November 2, 2010

Talk like a Shakespearean

Things have changed a lot in the past four hundred years.  Electricity, indoor plumbing, penicillin, bifocals, fountain pens, artificial teeth… all things which have come into being since the death of our beloved Bard in 1616.  Despite all this, perhaps he most significant change during this time-period is the shifting of the English language.

We’ve come a long way from the non-standard spelling and punctuation of Jacobean England.  We now have rules about writing and books to tell us what those rules are.  Because Early Modern English is so literately close to Modern English in the grand scheme of things (go read Beowulf in its original Old English then tell me I’m wrong), I don’t think that modern critical readers of Shakespeare put perhaps enough thought into the important changes that have occurred in the language since its inception.  This is especially true of actors and directors.  The great shift in language since the Bard wrote his immortal words is frequently far out of their ken.

Professor Paul Meier at the University of Kansas is working to change that.  Have a look at this article and the accompanying videos for further details.

Professor Meier’s work centers around the re-creation of what he calls “OP” or “Original Pronunciation”.  Shakespeare’s English was different from our own, and different from contemporary British pronunciation as well.  This is evidenced by the sheer amount of rhymes within the canon which simply do not work anymore (“tears” with “hers”, “bear” with “fear”, “there” with “sphere”, “eyes” with “qualities”… etc.).  Meier contends that by restoring OP to Shakespeare, we can return to our roots as Americans and reclaim the work for ourselves (since the earliest Americans would have spoken in the same fashion that Shakespeare did).  With this in mind, Professor Meier is working to create a Shakespearience that captures this OP.  On November 11th, his OP production of A Midsummer Night’s Dream opens at KU.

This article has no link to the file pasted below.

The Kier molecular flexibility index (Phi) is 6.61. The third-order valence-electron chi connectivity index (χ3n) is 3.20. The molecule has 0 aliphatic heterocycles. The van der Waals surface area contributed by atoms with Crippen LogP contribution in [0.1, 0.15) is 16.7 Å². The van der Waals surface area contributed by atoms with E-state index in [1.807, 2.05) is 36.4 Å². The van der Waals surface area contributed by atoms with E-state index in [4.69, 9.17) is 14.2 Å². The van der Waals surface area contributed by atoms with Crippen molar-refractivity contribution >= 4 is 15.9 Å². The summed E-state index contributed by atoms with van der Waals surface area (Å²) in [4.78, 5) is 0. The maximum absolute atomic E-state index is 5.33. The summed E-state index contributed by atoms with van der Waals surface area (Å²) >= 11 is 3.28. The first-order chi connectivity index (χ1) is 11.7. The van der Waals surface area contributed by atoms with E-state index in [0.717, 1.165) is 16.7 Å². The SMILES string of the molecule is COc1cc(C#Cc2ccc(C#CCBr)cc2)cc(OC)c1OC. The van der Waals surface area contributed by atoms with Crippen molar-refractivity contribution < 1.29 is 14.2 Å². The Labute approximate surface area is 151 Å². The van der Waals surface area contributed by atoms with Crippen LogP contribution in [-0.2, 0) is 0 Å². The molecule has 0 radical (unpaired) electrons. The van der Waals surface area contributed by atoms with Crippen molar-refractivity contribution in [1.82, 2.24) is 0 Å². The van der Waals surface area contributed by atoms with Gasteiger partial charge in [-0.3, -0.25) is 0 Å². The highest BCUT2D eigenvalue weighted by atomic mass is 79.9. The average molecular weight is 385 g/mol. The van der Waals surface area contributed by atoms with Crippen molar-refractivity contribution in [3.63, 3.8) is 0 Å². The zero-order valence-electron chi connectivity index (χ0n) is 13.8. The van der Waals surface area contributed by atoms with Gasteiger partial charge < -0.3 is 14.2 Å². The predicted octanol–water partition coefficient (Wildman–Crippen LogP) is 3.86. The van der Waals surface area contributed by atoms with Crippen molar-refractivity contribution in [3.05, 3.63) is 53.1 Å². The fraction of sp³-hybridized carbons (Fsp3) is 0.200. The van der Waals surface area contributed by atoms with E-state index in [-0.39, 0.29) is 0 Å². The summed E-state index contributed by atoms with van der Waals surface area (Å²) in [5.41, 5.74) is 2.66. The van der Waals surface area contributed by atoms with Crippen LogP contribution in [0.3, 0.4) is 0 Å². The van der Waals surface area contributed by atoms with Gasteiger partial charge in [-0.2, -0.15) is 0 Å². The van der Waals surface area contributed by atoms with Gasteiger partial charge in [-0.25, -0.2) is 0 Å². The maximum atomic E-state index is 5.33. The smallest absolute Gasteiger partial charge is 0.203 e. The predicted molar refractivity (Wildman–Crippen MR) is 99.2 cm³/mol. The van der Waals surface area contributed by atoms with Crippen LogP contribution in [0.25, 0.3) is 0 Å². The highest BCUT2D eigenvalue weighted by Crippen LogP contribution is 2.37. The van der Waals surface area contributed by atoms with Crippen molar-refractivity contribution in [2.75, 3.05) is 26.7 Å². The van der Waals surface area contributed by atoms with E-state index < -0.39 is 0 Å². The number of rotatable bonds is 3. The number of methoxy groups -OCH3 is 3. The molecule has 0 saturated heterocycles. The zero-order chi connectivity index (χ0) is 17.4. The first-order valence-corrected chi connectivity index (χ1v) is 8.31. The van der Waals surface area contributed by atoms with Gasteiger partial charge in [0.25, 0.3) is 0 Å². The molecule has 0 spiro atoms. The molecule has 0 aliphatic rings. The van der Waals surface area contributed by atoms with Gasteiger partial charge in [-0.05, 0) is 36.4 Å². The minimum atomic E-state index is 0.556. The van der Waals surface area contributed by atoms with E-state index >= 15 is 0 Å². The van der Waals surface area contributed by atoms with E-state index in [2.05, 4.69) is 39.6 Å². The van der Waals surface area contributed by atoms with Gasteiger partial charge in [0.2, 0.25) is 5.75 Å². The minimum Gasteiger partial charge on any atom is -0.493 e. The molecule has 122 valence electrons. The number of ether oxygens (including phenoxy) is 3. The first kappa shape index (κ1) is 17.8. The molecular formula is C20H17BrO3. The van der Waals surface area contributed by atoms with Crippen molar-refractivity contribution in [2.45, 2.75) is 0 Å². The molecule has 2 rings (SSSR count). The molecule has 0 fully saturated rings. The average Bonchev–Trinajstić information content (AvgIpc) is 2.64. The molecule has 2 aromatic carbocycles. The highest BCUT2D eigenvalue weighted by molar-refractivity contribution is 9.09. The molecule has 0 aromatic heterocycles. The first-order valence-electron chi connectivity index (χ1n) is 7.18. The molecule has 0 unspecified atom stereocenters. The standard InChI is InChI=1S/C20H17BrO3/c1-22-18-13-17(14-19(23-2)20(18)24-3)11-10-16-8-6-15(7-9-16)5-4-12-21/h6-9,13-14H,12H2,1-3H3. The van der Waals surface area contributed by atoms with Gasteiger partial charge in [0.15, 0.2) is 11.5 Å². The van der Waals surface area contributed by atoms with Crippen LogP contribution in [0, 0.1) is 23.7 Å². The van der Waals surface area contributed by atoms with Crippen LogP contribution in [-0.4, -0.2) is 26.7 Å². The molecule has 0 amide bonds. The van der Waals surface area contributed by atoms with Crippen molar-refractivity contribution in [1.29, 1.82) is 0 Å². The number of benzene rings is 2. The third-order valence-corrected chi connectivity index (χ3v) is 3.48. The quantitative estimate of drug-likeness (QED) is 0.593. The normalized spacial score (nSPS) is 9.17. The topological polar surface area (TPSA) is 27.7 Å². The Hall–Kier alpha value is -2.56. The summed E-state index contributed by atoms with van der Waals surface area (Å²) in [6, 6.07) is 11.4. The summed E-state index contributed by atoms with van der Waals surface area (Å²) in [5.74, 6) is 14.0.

The project is, beyond a doubt, an interesting one especially due to the auditory nature of Shakespeare’s plays.  We are reminded that the root of the word “audience” lies in the word “audio”.  In Shakespeare’s time, an audience would have gone to “hear a play” rather than “see a play”.  Our culture today, a world of television watchers and movie-goers, is so visual-centric that sometimes this is easy to forget.  In that regard, I do believe that a modern audience is at a disadvantage sometimes when walking into a Shakespearean production.  Without any sort of priming, the audience is expected to shift themselves from their normal visual-centric lives to the auditory world of Shakespeare.  Instead of seeing the bank where the wild thyme blows, they must listen for it and allow the words to paint the imagery for them.

Frequent visitors to Shakespeare’s world are perhaps better suited to this audio sensitivity.  Rather than struggling to acclimate to the environment, they are already prepared to immerse themselves in a well-known story and have a completely new yet utterly familiar experience.  Like donning a favorite sweater, going to see A Midsummer Night’s Dream is exciting not because it is new, but because it is different.  What will this Puck think about Oberon?  What new and hilarious antics will this Bottom think up?  How will this Helena handle her sometimes misguided speeches? 

In this way, the OP production is an interesting exercise.  Scholars, surely, will appreciate the new landscapes that such an endeavor opens up.  It is a new way to experience these familiar works; and one, we are reminded, which has never been done in the United States before.